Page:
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Greece disrupted by general strike as lawmakers mull cuts

Posted 5:33 a.m. Wednesday
Updated 5:37 a.m. Wednesday

— A nationwide general strike disrupted services across Greece Wednesday, as lawmakers were set to approve another batch of reforms that will impose years more hardship on austerity-weary Greeks.

Unions called the strike to protest new belt-tightening measures that will be imposed beyond the end of Greece's third bailout next year, including pension cuts and tax hikes. The left-led coalition government agreed to the reforms as part of a deal with the country's international creditors to release funds from its bailout.

Without the cash, Greece would once more struggle to meet a spike in debt repayments due this summer and face another brush with bankruptcy.

Thousands of protesters were marching through central Athens toward parliament in a series of demonstrations as part of the strike.

"No to the new looting of salaries and pensions," civil servants union ADEDY said.

Police unionists hung a giant banner off the side of Lycabettus Hill in the center of Athens, with a slogan in German and Greek reading "how much is the life of a Greek policeman worth?"

Public hospitals were functioning with emergency staff only, while public transport was disrupted, leaving many main roads gridlocked in the capital. Intercity trains were not running, and there was no subway service between Athens airport and the city. Courts were shut while lawyers and notaries public backed away from official duties, and customs and local government offices were closed.

Air traffic controllers were holding a four-hour work stoppage in the middle of the day, leading to the rescheduling or cancellation of more than 150 flights. Ferries were also tied up in port until late Friday after seamen began a four-day strike Tuesday.

In parliament, lawmakers were debating the measures that include additional pension cuts in 2019 and higher income tax from 2020, ahead of a Thursday midnight vote.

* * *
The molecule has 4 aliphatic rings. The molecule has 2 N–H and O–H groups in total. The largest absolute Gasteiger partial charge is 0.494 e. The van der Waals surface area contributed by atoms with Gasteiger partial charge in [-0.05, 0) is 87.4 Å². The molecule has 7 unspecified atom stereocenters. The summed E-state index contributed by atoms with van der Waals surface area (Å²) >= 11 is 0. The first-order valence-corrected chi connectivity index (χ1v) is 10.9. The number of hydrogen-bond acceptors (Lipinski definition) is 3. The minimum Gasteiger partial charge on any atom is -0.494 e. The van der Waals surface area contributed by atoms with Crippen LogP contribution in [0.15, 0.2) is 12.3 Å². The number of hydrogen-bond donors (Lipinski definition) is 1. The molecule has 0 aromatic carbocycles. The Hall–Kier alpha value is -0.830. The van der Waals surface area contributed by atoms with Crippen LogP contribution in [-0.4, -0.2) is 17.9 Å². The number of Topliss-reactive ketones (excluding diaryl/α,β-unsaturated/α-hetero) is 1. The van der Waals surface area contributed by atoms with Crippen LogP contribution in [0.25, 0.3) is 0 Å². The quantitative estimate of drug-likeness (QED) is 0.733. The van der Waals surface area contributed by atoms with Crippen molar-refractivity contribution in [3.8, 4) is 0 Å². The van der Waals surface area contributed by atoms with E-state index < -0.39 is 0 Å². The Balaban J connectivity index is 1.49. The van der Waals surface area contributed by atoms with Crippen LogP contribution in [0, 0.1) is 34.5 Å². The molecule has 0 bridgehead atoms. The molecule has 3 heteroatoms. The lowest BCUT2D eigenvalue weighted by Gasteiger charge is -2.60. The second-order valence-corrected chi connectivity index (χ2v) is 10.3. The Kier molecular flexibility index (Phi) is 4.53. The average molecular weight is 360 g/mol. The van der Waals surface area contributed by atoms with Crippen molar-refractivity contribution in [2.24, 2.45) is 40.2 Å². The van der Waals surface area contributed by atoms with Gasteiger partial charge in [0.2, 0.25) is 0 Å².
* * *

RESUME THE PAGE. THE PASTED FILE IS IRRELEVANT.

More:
On the streets of Athens, opinions on the strike diverged.

"It doesn't make a difference whether you strike or not. All the measures will pass anyway," said Apostolos Seitanidis as he walked in the city center.

But another Athenian, Panagiotis Adamopoulos, disagreed.

"Every strike is a holy thing," he said. "If we dismiss it, surely we'll end up getting 300-euro ($330) salaries and 200-euro pensions."

Unions and the opposition have compared the new measures to those of a fourth bailout, but without the corresponding funding from international creditors. The government, which originally came to power in 2015 promising to repeal previous austerity measures, has vehemently rejected the accusation, emphasizing that it will also take other measures to relieve poverty.

Prime Minister Alexis Tsipras spoke Tuesday morning with German Chancellor Angela Merkel, whose country has been the single largest contributor to the Greek bailouts, and discussed the issue of Greece's debt, his office said Wednesday.

Athens has long argued its debt is unsustainable, and has been seeking debt relief as a means of getting its economy back on track. While the International Monetary Fund has agreed the country needs debt restructuring, the idea has met with resistance from European creditors, particularly from Germany.

Struggling through a deep financial crisis, Greece has been dependent on rescue loans from other European countries using the euro, and the IMF, since its first bailout in 2010.

In return, successive governments have imposed repeated waves of reforms, which have included steep tax hikes and salary and pension cuts.

While the country's finances have improved under the bailouts, the belt-tightening has led to spiraling poverty. Unemployment, while down from highs of above 27 percent, hovers at around 23 percent.

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